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Two Types of Honors are Now Available at BU

By: Brianna Bragg

Although the term “Bellarmine Scholar” has been heard around campus for years now, students might be confused when they hear the newer phrase “Bellarmine Fellow.” Both the Bellarmine Scholar Award and the Bellarmine Fellow Award are honor scholarships, but the latter was introduced with last year’s incoming freshman class.

The difference between these scholarships is approximately $48,000 over the course of four years. This occurs because the Bellarmine Scholar award is a full-ride scholarship, but the Bellarmine Fellow award is only a full-tuition scholarship.

However, the money for room and board is the only distinction between the scholarships. Both come with a study abroad stipend and enrollment in the honors program. The process by which they are awarded is even the same.

Each December, hundreds of incoming students submit application essays, and around 70 are invited to attend the honors competition in early spring.

“Participants are judged by council members based on their performance in one-on-one interviews, faculty-lead roundtable discussions, and an on-site timed writing,” said Dr. Jonathan Blandford, director of the honors program.

Blandford said the results for selecting the finalists “often come down to decimal points.” The top five students are awarded the Bellarmine Scholar Award, and the next five are awarded the Bellarmine Fellow Award.

Sophomore Lexi Cox, a recipient of the Bellarmine Scholar award, said that the competition was intense. Current Bellarmine Scholars were present to help in her experience, though.

“Everyone was really nice and welcoming,” she said.

The scholarship competition is an opportunity to recruit high-performing students to Bellarmine. In addition to the 10 scholarship winners, 56 other competitors made the decision to attend Bellarmine in the past two years.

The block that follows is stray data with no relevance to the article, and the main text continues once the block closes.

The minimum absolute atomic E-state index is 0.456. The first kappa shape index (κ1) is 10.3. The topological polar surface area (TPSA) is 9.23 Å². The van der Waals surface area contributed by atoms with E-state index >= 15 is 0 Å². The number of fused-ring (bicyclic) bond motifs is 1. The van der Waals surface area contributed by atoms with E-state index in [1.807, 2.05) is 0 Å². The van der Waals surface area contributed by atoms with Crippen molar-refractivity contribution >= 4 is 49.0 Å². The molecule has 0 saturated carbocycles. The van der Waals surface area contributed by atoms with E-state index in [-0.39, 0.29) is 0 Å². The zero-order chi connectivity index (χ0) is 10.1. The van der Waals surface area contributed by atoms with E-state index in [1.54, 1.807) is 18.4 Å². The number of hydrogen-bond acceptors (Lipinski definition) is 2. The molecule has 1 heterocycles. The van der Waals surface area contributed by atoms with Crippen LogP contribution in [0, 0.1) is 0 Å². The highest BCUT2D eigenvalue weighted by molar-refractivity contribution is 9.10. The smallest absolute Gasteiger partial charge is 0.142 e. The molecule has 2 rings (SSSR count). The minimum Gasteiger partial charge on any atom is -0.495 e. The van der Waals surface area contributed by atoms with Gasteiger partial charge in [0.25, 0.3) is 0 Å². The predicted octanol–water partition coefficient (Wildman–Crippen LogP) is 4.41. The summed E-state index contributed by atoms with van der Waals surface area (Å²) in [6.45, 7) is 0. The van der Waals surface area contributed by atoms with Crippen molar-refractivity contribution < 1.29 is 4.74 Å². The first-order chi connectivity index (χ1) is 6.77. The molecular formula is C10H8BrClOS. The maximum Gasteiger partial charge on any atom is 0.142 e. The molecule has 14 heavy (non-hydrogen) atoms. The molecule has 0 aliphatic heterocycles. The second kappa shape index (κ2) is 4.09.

This is very high-yield compared to other honors programs in the state. Blandford said he is “delighted Bellarmine can convince so many high-achieving students to enroll” despite not earning one of these scholarships.

There are 18 Bellarmine Scholars and 10 Fellows. Students who are recipients of these awards are very likely to remain at Bellarmine for their four years. Blandford could recall only three students in the history of the scholarship who left.

Retention data from the Office of Institutional Research suggests that the honors program and competition is a great tool for recruiting top students who are likely to graduate in four years. About 71.1 percent of the fall 2013 freshman class completed their degrees on time.

“The honors program brings some of the best and brightest students to Bellarmine, and the Bellarmine Scholars and Fellows program is the pinnacle of the achievement,” said senior Mary Wurtz. The honors competition not only helps retention statistics but also uplifts the Bellarmine community as a whole.

Honors students represent every school on campus and help stimulate the classrooms. Cox said, “Honors students tend to be the ones that speak up in class and are willing to go into more depth.”

Blandford said “The required thesis component of the honors program adds value to the Bellarmine community because there are several undergraduate students conducting independent research and competing for external grants and awards.”


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